• It is Nixon’s fault for removing the country from the gold standard instead of extending the standard to all precious metals.
  • It is Carter, Regan, Bush and Clinton that further reduced the restrictions on the banks, changed the regulations like the Mark to Market Rule and eliminated the Glass Steagle Act that multiplied the fiscal problem and continued the course of expanding entitlements.
  • And it was both Bush and Obama that again compounded the problem by consenting to the short-term solutions and compounding debt based fixes.
  • Further, it is all the congresses, bankers and federal reserve leaders that are also at fault for not addressing the issues, using them to fulfill other agenda and promulgating their self interests ahead of strategic solutions.
  • And finally, it is us for not paying attention and reveling in the constant, and unrealistic, expansion of our wages, home values, benefits, and desire for more without looking for or listening to concerned opinions.

Did all of these actors in this damnable play behave badly for their own self-interest? Not really. Where there certain hooks that were included at each phase to get our consent that were in their best interest? Of course! In every case there was justifications for why, and many times good arguments on why in the short-term this solution, or that solution, made sense. The problem was, they also knew in the long-term there would be a problem and did, or could do, nothing at the time to fix it. Of course, once the issue was temporarily solved – no one else chose to address it so it was pushed to the future to deal with it. And now it is ours. And it is, in fact ours. It is not our children’s as we like to think. We have run out of time and circumstance. That is why the symptoms of the disease are again raising their ugly heads with a vengeance.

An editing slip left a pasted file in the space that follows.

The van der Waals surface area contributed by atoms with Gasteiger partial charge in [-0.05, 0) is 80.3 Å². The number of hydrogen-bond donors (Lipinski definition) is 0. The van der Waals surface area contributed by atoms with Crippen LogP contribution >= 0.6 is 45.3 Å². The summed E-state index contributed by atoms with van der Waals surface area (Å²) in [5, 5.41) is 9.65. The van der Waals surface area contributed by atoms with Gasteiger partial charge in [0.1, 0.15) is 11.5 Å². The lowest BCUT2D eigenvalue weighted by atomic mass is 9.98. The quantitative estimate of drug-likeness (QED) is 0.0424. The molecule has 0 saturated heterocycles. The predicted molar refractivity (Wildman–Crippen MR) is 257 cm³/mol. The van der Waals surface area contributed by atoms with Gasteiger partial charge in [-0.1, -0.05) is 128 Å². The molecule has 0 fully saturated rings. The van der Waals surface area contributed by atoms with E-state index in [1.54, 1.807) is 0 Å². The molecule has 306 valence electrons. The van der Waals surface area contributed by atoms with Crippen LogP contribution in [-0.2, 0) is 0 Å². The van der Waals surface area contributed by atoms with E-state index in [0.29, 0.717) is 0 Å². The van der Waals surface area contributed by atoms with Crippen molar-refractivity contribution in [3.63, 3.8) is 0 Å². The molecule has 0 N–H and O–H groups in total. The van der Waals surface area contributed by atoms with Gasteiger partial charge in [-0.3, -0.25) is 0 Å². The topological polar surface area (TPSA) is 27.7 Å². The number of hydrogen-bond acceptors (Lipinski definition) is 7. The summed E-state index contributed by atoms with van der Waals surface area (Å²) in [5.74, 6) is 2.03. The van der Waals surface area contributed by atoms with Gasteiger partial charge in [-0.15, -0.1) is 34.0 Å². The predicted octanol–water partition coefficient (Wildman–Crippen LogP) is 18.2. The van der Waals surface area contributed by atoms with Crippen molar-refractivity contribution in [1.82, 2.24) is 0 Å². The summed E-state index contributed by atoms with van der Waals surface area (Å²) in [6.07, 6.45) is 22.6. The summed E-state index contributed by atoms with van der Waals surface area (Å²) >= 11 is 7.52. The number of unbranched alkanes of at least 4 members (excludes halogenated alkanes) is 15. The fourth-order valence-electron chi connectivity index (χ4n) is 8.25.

Now that we have discussed blame, let us all tolerate the blame assigned to our favorite figures as we relish the blame in those we don’t like. If we simply agree the blame is inclusive and historically almost all-encompassing, then perhaps we can stop the blame debate, at least for some of us, and focus on solving the current dilemma.

This problem is a collective problem. One – many years, many parties and many administrations in the making. It is at our doorstep and will either define the next stage of our prosperity as a nation or our inevitable decline. We must all stop trying to focus on who it was that is at fault and how we can use it to foist our “pure” ideology on the other side. We simply must find a good pragmatic solution.

As Ben Franklin said, ” it is thus compromise, based on tolerance of others opinions that leads us to the best solution!”

St. Mary’s County: Our Home

Home: St. Mary's County

August 14, 2011
Tom Loker

St. Mary’s County, Cicadas buzz, warm summer nights.  Hot and humid – to everyone else, but to those of the county, it is just somehow right!

A few hours ago a summer thunder-squall made its way across the bay – a Virginia gift.

An Adirondack chair on the front porch – the one facing the water – the stars shimmering as the cooling breeze from the bays and rivers offer some respite.  The astral show above – a perfect closure to the vibrant hues and shades of the evening sunset – now closing Nebraska, or Oklahoma’s day continuing its way around the world

Sitting here in this now and then, the smells of honeysuckle & mulberries, tobacco & corn, cows & pigs, fish & crabs, oysters & beer –the bay and the earth commingle in a distinctive perfume familiar to those who have called this land home.

“You must be Judge Loker’s grandson, Dr. Ford’s nephew.  He operated on me in 54.  I went to Leonard Hall with your uncle Billy.  I remember your dad and Dipsey Combs at Bailey’s most days.  Your cousin ….  is married to my cousin…”

The ties to each other are the comforting linkages that make each, at once exceptional and ordinary.  To put on airs or fancy ways can only cover a few beats from our common roots.

Rich or poor, we eat as one. Crabs, fish, muskrat, ham (stuffed and old), potatoes (new), goose, duck, deer (never venison), kale, field cress,  winter cress (greens), magical oysters steamed, fried, stewed,

I want to meet the first person who decided you could eat an oyster – but God bless him for his courage.

scrapple, cracklin’s, beer and bourbon, whiskey and wine.  A common fare we all share.

Obligations run deep in blood but it is the duty of neighbor and kinship that drives us. The love of God, born in our state’s founding charter of religious tolerance and freedom for all and our dominant catholic faith instill further the love of land and water.

Where ever we are now, in this physical world, one of us only needs to sit outside in the evening…  Take a sip of beer or whiskey…  Lean back – find the stars in our  eyes…  Close them and we are at once home.  St. Mary’s County.

Semantics: Its just not for politicians anymore.

America Circling the Drain

America CTD?